With the midterm elections now in our proverbial rear-view mirror, the stock market can resume to worrying about bread-and-butter issues like corporate earnings, interest rates, the rising threat of tariffs and the ongoing trade war.

The uncertainty is gone: Democrats control the House, Republicans the Senate, and the markets are likely to shift to new sets of political and economic concerns.

The S&P 500 has given returns of for the quarter of a midterm election and the two subsequent quarters a whopping 87 percent of the time all the way back to 1926. 

Here is a quick summation of what’s likely to be ahead, per the New York Times:

  • The likelihood of investigations of the Trump administration in the House of Representatives and perhaps, down the road, impeachment proceedings.
  • The prospect of congressional gridlock and vituperation.
  • Rising partisan conflict as politicians prepare for 2020.

At the same time, the markets will refocus on the bread-and-butter concerns that have weighed on stock and bond returns for much of the year.

Among these worries are the possibilities that:

  • The rate of corporate earnings growth, unusually robust right now, has already peaked, creating a benchmark that most companies won’t meet next year.
  • The Federal Reserve’s interest rate increases will slow the economy, puncturing the prices of risky assets like stocks, which have already begun to lose altitude.
  • The Trump administration’s aggressive trade policy — and worsening foreign relations with allies and adversaries alike — will raise global tensions further and hurt the economy.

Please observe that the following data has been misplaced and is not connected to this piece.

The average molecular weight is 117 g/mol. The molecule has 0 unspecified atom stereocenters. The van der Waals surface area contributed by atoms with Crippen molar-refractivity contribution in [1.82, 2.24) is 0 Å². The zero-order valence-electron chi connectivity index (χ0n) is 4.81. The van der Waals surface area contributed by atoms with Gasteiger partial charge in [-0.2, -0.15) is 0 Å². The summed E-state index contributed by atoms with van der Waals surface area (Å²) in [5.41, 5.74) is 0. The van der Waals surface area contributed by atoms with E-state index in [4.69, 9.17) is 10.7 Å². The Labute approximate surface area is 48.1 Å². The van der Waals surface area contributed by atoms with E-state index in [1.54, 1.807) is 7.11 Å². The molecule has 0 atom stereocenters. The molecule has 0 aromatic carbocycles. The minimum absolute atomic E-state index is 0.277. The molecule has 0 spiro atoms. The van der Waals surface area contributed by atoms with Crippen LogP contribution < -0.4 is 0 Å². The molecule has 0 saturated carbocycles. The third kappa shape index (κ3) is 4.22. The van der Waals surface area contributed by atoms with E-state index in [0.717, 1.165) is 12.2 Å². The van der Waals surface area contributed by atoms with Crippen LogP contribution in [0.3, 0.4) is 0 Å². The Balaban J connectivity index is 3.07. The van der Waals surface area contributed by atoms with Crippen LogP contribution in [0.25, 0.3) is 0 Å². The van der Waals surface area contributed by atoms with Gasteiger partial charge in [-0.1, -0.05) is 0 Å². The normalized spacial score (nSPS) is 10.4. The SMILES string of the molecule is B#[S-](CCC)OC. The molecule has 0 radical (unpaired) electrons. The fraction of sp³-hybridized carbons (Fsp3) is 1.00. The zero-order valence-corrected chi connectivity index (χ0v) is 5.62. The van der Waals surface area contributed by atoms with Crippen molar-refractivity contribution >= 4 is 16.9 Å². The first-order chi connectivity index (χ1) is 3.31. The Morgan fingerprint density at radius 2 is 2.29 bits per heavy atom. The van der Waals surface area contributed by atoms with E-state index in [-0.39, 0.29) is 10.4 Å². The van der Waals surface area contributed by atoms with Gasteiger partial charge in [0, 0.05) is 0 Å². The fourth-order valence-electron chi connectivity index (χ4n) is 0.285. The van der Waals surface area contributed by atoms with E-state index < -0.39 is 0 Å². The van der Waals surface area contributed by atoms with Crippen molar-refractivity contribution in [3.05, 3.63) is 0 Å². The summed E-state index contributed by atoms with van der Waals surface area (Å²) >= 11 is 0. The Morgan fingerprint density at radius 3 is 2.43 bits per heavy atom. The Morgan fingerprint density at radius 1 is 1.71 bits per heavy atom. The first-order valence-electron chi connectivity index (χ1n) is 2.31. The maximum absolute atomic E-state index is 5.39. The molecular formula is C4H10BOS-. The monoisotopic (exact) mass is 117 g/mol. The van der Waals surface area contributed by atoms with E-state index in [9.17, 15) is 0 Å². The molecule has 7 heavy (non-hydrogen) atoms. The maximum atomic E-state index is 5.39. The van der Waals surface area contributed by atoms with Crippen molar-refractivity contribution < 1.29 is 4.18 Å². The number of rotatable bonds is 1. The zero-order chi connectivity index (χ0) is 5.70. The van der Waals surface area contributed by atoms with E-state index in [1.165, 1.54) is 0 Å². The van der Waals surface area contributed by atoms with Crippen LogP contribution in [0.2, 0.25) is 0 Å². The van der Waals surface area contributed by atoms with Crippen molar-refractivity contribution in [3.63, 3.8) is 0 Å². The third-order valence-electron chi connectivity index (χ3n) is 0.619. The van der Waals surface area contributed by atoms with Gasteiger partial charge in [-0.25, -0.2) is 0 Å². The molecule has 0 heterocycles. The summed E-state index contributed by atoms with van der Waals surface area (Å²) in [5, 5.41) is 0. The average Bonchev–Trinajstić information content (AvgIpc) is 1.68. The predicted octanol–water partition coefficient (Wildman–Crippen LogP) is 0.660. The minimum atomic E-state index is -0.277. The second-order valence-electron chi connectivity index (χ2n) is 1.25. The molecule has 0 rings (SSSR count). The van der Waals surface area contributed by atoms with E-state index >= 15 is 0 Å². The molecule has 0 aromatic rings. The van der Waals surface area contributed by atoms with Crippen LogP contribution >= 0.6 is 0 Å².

• After a long recovery, the economy will fall into a recession in the next two years, pushing stocks into a deep bear market.

This may seem like an excessively glum list, right after elections that sent the stock market into a bout of euphoria. If the markets abhor uncertainty, then these midterm elections were wonderfully reassuring.

The best outcome for the stock market would have been the Republicans maintaining control of the both houses of Congress. Consensus opinion in the past has been gridlock — where no one party controls all three branches of government — has been good for the markets.

But that data only bears out when a Democrat has been president and Republicans held either the House or the Senate.

Since 1901, in all such cases, the Dow Jones industrial average has outperformed its long-term average, an analysis by Bespoke Investment Group shows. When a Republican has been president during a stretch of gridlock, the market has lagged.

In the five previous congressional sessions since 1901 in which Republicans controlled the White House and the Senate while Democrats controlled the House — the political alignment in Washington starting in January — the annualized return has been a loss of 1.69 percent.